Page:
It is imperative that the pose be practiced on both sides (alternating one leg on top, then the other.) This is a must to avoid giving a message to the body that causes an increase to its asymmetries and imbalances. Everybody, every body, is somewhat asymmetrical. This is evidenced by the fact that by alternating the leg on top the practitioner is given completely different feedback from her body. Focusing on the deep releases that are necessary and different for each side to adapt to the demands of padmasana, adds further structural advantages to the pose.

Rolfers are very interested in understanding structural compensations. We use this word to describe the process in which the musculoskeletal system shortens, adjusts, collapses, and overworks in response to an imbalance, weakness, or tightness elsewhere. When the body lacks balance somewhere in the structure, the work load is inevitably transferred to another body part, or parts, which then protect or compensate for the other problem area. When we describe the structural parts as being all connected, we are speaking literally. In the full lotus, it is imperative that the spine be prevented from compensating due to an imbalance in the pelvis. Otherwise, the benefits of the pose are offset by the compensation in the vertebral column and the deepening of the imbalance in the pelvic girdle itself.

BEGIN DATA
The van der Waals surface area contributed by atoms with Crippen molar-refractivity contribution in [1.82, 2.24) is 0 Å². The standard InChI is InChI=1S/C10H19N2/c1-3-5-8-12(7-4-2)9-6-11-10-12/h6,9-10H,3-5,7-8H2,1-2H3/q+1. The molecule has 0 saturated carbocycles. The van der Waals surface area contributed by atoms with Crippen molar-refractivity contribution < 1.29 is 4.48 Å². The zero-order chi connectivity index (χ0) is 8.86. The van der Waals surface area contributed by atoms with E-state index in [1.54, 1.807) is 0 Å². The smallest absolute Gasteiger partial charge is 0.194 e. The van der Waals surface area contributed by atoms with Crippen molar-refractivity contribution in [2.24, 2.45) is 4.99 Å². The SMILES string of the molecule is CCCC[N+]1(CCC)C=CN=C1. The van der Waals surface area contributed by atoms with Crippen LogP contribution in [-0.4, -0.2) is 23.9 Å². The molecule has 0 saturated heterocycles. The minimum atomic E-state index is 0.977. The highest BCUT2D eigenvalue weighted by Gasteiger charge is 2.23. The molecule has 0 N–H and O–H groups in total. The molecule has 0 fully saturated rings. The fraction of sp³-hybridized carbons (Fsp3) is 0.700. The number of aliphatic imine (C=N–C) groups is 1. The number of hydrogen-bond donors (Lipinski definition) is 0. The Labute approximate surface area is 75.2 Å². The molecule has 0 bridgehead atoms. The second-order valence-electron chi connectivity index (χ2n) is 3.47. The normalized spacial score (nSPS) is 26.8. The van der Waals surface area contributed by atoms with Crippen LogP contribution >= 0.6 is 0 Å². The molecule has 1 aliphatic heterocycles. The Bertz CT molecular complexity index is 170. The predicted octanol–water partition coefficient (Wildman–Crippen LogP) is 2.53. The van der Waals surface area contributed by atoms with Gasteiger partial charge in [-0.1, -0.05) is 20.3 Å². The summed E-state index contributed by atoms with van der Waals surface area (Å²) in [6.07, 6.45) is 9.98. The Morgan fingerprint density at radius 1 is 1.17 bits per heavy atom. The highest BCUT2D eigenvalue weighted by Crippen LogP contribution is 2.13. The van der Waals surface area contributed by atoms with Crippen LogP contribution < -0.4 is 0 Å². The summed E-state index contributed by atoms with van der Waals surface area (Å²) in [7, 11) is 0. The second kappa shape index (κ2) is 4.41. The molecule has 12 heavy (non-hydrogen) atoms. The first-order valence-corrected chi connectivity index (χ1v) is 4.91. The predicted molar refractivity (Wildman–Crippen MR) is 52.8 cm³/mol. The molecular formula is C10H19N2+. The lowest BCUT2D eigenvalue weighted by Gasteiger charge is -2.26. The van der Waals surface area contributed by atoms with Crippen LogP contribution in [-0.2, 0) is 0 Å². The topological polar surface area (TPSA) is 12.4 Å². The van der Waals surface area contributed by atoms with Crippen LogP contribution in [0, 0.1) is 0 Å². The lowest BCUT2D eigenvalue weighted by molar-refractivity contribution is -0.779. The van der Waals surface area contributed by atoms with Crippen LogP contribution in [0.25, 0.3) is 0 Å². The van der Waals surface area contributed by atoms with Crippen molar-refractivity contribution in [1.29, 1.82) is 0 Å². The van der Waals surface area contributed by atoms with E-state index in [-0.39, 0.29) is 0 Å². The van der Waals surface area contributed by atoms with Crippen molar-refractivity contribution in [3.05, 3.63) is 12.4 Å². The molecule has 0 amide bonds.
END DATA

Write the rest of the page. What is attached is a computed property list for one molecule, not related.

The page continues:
On a more positive note, for the yogi’s body to release into this pose, the spine, pelvis, and legs move to a higher order of energy flow, function, and structural balance. But even here there is one caveat: the advantages of padmasana are achieved in the context of a series of yoga asanas which collectively address as many of the structural issues in the practitioner’s body as possible. Mastering one yoga pose does not a balanced body make. There are a wide variety of yoga poses that prepare the practitioner for padmasana. When this preparation has occurred, the intense flexibility and balance required for the practitioner to allow more energy and relaxation to flow in her body in full lotus are extremely advantageous. This is a high demand pose. It is an excellent pose to open the pelvis and stretch the hips. And the practitioner must prepare her body for it.